In addition, she is always described as “heavily made up”, wearing mules adorned with “bouquets of red ostrich feathers”, a “red housedress” and her “fingernails were red” (31). The makeup is a key piece of symbolism, as it shows her great efforts to get attention from the men and her willingness to do anything to get it, and this tendency ultimately leads to her death. Red is also a big part of symbolism on Steinbeck’s part. Describing her mules with the red ostrich feathers and her red nails and housedress reveal a part of her personality, as red is often considered the color of fiery passion and love but also of Hell and the Devil. The symbolism of the color red reveals deeper aspects of her character and foreshadows what will eventually happen to her.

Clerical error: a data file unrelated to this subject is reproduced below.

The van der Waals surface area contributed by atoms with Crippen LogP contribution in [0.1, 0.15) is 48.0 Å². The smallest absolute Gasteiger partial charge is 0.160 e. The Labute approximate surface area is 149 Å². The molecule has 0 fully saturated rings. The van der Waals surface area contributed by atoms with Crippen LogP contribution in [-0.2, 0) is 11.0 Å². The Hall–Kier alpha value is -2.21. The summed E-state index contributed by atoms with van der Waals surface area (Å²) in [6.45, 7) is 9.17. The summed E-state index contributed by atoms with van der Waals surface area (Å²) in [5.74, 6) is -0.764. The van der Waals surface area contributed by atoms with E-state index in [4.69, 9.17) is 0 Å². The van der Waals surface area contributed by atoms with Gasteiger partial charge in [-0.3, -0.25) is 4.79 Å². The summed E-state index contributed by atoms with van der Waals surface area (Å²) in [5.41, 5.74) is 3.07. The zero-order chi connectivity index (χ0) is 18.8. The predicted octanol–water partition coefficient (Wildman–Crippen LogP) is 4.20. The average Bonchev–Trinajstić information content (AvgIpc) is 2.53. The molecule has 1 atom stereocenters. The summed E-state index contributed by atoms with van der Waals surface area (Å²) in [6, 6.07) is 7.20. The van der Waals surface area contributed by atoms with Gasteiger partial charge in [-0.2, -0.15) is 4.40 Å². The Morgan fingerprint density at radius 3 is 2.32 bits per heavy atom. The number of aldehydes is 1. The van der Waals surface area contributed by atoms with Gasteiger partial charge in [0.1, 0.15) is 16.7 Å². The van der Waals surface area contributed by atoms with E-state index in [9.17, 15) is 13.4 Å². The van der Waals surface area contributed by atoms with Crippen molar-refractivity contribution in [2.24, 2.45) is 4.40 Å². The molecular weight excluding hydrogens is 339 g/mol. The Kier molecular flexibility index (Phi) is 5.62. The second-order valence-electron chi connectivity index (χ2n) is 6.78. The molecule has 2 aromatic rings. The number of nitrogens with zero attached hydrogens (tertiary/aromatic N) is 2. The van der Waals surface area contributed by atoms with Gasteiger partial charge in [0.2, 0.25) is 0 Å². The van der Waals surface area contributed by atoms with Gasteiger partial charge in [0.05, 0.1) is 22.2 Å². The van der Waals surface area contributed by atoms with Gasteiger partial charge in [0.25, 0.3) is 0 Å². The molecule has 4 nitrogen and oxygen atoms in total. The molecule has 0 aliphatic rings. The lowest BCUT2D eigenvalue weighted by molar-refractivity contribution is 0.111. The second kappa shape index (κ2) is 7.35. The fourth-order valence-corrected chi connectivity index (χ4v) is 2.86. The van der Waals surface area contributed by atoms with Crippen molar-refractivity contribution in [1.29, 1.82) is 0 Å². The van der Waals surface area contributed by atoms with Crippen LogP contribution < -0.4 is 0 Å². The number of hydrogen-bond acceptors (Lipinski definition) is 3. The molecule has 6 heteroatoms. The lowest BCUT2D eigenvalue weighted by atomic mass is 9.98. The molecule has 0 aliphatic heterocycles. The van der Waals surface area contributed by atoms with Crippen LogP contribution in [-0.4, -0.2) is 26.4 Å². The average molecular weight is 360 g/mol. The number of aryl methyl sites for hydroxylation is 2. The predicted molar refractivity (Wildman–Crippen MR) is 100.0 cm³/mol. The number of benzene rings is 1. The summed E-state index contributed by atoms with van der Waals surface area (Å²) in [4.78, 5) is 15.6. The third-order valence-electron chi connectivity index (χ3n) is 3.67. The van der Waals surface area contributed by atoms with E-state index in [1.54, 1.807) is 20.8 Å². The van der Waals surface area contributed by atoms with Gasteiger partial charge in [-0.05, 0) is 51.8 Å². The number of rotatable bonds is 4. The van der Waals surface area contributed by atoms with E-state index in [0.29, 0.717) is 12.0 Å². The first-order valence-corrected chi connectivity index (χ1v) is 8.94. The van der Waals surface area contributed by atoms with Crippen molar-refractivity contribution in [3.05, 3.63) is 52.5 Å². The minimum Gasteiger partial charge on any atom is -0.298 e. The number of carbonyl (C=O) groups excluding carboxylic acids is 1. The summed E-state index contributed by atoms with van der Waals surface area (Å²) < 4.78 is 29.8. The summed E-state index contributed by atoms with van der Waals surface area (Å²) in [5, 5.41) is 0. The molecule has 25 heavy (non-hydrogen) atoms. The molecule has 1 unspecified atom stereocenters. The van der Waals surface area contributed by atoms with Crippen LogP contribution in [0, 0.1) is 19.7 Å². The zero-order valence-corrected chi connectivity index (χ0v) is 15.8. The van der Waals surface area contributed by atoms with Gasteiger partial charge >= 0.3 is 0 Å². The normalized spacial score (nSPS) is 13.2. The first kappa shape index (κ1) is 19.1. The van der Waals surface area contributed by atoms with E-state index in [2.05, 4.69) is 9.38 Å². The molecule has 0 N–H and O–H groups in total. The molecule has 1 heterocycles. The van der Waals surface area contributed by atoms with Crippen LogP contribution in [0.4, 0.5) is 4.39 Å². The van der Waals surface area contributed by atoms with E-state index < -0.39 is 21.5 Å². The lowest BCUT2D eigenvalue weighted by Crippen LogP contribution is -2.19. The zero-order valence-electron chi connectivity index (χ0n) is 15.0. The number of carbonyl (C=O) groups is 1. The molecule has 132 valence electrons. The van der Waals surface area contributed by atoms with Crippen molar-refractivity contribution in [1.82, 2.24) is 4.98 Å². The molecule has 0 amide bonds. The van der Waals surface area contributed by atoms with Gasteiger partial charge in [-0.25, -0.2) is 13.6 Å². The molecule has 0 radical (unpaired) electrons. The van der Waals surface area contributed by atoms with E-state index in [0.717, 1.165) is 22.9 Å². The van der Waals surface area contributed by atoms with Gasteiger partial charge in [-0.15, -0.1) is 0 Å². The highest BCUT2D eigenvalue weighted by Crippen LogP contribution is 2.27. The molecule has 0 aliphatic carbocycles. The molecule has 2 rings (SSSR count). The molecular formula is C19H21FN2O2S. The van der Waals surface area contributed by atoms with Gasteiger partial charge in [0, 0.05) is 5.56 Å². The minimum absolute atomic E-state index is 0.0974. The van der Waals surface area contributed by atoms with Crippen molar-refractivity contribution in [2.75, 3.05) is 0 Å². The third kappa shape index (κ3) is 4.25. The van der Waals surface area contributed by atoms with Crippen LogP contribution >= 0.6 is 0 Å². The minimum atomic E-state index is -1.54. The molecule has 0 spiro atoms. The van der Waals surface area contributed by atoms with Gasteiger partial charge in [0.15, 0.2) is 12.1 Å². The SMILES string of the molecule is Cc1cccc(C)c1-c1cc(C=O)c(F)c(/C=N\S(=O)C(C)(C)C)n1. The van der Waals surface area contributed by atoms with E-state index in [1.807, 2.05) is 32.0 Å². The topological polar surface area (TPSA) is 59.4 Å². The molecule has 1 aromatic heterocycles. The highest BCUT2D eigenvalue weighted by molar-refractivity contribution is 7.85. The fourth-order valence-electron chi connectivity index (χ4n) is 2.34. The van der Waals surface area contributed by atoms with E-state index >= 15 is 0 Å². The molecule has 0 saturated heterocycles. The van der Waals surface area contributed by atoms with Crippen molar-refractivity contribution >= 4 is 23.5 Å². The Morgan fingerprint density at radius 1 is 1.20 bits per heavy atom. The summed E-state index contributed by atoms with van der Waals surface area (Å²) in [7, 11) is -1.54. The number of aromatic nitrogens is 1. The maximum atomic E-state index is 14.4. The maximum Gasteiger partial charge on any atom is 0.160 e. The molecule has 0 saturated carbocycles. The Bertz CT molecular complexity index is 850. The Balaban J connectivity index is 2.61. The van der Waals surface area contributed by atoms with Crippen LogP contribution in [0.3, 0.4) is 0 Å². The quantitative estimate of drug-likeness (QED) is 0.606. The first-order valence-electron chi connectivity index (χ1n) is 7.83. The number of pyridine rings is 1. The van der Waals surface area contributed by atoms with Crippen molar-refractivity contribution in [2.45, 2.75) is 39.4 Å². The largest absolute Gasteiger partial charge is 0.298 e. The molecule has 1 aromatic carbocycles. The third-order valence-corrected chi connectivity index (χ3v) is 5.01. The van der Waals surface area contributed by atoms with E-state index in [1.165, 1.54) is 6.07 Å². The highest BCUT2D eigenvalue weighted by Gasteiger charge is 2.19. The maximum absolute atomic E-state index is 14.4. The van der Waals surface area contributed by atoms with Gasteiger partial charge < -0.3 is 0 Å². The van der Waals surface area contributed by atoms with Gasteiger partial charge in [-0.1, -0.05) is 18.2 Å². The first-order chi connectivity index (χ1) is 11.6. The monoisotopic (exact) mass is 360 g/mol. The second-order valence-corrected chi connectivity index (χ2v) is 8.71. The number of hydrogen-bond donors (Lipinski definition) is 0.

Her striking appearance combined with her flirting gives off a seductive yet evil feel. However, contrary to Steinbeck’s obvious intention for her to look seductive and monstrous, the film offers her a more natural appearance, losing the red clothes and accessories, sporting a less made-up face, with her hair a frizzy near-black color rather than “hanging in little rolled clusters, like sausages” (31). In addition to reducing her sexual and evil aura, the film portrays her as more lonely than flirtatious, adding a scene of her watching, bored, as Curley pummels a punching bag. Emphasis on her loneliness is also put in nearly every conversation she has with George and Lennie. Furthermore, Curley’s wife is significantly kinder in the film, with the entire scene, where she yells at Crooks about getting him hanged, cut from the film.